“Neutrinoless double beta decay would not only tell us that neutrinos must be their own antiparticles,” said SLAC particle physicist and EXO team member Martin Breidenbach. “From the measured decay rate, we could also determine the effective neutrino mass.”
SLAC co-led the construction of the experiment’s 200-kilogram version (EXO-200), which also serves as a test bed for a more sensitive future ton-scale version (nEXO) that would give researchers a much better chance of seeing neutrinoless double beta decay.
DUNE: Trio of Neutrino Masses and Matter-Antimatter Imbalance
SLAC researchers are also taking part in another neutrino experiment – the Deep Underground Neutrino Experiment (DUNE), which will be constructed by a new international collaboration hosted at the Long-Baseline Neutrino Facility (LBNF) as the centerpiece of the particle physics program in the U.S.
As part of LBNF, neutrinos and antineutrinos will be sent 800 miles through the Earth from Fermi National Accelerator Laboratory in Illinois to the DUNE detector in South Dakota – an “eye” for neutrinos that will eventually consist of four 10,000-ton modules of liquid argon. Scientists will then track how the particles morph from one neutrino flavor into another along the way.
By comparing the oscillations of antineutrinos with those of neutrinos, DUNE researchers will be able to determine if the matter-antimatter siblings behave differently. If they do, the difference could potentially help explain why our universe is made of matter rather than antimatter.
“Since each neutrino flavor interacts differently with the material in the Earth, the experiment will also tell us which of the three neutrino types is the lightest and which is the heaviest,” said researcher Mark Convery, who heads SLAC’s LBNF/DUNE group.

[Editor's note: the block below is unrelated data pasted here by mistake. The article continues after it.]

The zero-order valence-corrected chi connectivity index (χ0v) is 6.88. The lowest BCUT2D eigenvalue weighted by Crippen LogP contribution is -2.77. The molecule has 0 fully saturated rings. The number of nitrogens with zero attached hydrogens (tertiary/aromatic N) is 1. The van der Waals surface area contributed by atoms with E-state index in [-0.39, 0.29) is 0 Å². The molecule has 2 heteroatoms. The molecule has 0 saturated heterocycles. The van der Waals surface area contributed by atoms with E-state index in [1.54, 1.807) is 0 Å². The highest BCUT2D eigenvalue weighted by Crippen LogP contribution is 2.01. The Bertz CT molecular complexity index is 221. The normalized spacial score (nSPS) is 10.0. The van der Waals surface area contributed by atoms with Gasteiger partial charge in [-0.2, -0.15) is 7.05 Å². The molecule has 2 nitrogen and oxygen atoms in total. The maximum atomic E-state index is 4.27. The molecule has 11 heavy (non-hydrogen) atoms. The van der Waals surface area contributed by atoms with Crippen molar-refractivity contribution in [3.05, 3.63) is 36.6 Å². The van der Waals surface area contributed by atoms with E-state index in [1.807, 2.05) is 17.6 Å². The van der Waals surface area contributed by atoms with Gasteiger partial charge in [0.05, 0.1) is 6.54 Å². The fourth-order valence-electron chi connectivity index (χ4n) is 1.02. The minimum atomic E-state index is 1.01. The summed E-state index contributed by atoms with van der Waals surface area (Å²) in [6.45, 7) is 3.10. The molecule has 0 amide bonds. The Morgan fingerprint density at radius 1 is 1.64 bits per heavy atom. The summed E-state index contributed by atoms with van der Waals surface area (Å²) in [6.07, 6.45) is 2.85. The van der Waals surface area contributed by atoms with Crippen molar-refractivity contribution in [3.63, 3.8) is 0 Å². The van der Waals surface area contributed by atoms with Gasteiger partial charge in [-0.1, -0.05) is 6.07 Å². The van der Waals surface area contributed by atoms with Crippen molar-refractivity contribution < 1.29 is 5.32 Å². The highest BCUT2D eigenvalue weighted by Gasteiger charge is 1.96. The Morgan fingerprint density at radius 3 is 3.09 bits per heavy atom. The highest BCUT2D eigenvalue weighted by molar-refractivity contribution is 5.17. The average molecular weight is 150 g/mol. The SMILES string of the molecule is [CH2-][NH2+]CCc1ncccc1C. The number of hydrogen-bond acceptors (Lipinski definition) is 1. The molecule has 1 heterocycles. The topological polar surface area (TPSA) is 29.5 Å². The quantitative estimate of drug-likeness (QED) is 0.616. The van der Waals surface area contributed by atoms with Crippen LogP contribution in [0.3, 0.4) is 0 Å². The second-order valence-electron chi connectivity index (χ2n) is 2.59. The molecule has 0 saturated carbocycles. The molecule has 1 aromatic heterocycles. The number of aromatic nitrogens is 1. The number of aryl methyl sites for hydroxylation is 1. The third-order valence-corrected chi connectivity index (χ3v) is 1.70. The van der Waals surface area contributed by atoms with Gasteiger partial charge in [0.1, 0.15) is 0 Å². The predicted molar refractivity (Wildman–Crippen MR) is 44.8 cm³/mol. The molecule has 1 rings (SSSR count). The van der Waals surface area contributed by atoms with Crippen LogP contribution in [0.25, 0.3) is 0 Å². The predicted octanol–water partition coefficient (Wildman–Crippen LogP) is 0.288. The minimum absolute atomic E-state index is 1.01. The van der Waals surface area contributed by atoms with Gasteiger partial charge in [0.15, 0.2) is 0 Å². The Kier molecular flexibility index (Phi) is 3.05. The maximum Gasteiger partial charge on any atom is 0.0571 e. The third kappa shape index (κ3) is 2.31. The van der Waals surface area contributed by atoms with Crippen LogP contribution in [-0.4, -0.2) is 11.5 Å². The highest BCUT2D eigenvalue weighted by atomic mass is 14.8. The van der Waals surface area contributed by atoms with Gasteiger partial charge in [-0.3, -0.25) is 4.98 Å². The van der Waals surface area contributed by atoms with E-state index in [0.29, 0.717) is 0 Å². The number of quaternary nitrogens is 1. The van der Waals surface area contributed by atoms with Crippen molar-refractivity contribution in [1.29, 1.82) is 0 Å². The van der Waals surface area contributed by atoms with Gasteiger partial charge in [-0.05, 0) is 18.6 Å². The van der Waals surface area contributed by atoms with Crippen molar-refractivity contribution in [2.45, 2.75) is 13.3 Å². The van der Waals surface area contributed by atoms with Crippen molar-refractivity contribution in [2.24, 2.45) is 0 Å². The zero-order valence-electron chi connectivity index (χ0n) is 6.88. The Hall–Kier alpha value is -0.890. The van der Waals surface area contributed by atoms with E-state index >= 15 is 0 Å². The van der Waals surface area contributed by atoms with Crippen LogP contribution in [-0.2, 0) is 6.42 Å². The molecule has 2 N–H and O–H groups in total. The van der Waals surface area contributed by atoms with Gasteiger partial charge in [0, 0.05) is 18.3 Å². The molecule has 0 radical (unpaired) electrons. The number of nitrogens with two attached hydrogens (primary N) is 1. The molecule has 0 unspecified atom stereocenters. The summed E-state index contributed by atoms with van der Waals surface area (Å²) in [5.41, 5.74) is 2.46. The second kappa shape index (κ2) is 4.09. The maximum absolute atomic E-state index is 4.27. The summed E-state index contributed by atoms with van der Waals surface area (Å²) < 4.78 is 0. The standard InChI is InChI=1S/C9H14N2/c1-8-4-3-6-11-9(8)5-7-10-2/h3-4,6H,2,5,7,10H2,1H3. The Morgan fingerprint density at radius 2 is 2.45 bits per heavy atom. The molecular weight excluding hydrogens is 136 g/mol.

DUNE’s liquid argon detector may also make other experiments possible. It could be used, for instance, to catch a glimpse of neutrino bursts from supernova explosions, which could tell us more about the physics of collapsing stars. Scientists at the joint SLAC/Stanford University Kavli Institute for Particle Astrophysics and Cosmology (KIPAC) are particularly interested in this research opportunity.
MicroBooNE and ICARUS: Search for Unknown Neutrinos
However, DUNE will not be ready until the mid-2020s. In the meantime, Convery and his team are also engaging in the current MicroBooNE and future ICARUS experiments at Fermilab. These are so-called short-baseline experiments with detectors just hundreds of yards away from the neutrino source, rather than hundreds of miles away.
“MicroBooNE and ICARUS will help us prepare for DUNE, but they also have the potential to discover completely new physics,” Convery said. “They’ll follow up on previous short-baseline studies that observed anomalies in neutrino oscillations.”
Researchers believe that these anomalies could hint at the existence of a fourth, “sterile” neutrino. This hypothetical particle could potentially be linked to dark matter, the invisible substance that is five times more prevalent in the universe than regular matter.
MicroBooNE’s 170-ton liquid argon detector began collecting data in August 2015, while ICARUS, which is three-and-a-half times heavier, is being upgraded at the European particle physics laboratory CERN. Both experiments will eventually become part of a three-detector short-baseline neutrino program at Fermilab, scheduled to launch in 2018 and designed to clarify whether previous hints at sterile neutrinos are correct or not.
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SLAC is a multi-program laboratory exploring frontier questions in photon science, astrophysics, particle physics and accelerator research. Located in Menlo Park, Calif., SLAC is operated by Stanford University for the U.S. Department of Energy's Office of Science.